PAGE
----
However, we can call upon Him for immediate justice, providing that our own house is in order first. Hence the analogy Yeshua uses with the plank of wood and the eye. If we want God to hear our case, we must first ensure that we are not in any kind of hypocrisy over the same matter. If we are, then it will likely backfire upon us. In order to make sure that we are not in hypocrisy, we must use self-examination constantly to stand before God. When we pray we should ask the Holy Spirit to show us any way in us that would prevent God from answering our prayers. Our prayers are effectively requests for judgement before God. If the scales tip in our favour, then He will answer our prayers.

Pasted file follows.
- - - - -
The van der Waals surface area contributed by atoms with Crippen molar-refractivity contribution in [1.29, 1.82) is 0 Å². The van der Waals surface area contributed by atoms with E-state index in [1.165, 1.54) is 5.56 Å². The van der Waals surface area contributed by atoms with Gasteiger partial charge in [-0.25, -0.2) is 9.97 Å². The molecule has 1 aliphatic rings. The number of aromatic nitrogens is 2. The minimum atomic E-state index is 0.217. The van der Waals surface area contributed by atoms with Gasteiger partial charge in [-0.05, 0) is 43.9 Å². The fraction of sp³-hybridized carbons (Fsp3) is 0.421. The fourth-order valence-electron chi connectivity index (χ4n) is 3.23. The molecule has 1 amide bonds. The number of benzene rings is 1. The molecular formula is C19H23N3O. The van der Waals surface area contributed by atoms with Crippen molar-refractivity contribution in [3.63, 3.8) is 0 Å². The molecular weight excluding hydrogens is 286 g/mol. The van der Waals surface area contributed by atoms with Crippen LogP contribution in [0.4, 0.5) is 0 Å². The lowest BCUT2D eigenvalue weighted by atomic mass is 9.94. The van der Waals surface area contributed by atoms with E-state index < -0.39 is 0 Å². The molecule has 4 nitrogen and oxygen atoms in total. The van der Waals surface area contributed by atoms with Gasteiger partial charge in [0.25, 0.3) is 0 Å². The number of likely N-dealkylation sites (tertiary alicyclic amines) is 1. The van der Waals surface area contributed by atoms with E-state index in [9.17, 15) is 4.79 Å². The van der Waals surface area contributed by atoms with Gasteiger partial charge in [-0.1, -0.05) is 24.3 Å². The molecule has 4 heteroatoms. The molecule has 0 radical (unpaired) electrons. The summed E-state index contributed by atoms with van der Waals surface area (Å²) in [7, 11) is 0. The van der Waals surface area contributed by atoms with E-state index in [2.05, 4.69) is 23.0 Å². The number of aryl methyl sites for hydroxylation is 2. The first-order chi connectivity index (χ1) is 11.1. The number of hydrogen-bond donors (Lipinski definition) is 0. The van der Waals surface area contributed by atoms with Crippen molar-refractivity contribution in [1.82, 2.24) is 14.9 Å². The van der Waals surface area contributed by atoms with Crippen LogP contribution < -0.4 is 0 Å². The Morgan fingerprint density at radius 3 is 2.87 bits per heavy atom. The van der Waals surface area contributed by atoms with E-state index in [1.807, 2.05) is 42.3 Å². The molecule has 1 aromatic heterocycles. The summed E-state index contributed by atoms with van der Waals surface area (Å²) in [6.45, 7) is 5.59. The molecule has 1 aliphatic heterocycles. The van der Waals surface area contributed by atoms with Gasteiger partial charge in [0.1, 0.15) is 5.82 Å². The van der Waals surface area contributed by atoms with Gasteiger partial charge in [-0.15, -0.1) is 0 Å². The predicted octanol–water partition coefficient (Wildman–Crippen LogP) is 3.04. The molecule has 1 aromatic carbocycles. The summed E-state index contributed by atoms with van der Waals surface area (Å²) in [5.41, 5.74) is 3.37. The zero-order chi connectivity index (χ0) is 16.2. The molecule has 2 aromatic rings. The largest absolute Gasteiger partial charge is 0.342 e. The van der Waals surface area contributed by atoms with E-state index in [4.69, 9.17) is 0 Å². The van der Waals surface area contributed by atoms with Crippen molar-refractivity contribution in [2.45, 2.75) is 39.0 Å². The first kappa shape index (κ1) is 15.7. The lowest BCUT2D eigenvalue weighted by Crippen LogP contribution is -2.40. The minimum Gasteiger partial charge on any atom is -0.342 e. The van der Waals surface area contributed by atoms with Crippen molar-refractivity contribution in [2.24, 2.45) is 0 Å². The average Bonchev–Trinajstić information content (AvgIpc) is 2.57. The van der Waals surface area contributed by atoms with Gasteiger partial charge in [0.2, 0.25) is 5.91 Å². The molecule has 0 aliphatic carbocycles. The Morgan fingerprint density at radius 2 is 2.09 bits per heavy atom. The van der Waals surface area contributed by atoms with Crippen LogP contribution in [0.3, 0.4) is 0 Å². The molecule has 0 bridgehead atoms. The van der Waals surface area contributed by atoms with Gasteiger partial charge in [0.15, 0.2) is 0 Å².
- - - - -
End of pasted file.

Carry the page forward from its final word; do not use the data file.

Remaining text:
By finishing this advice with the instruction not to throw our pearls before swine, Yeshua is showing us that these things, when we learn them, are not to be shared with non-believers. To be able to petition God from a place of righteousness means that our prayers will be answered. There is much more to this process than has currently been revealed to us. Yeshua warns that if we share with non-believers these hidden treasures, we run the risk of these very tools being used against us.

Always remember that God is the judge. Make sure you are right before Him before you ask for His judgement. We are made right before Him by confessing our sins and asking for His forgiveness.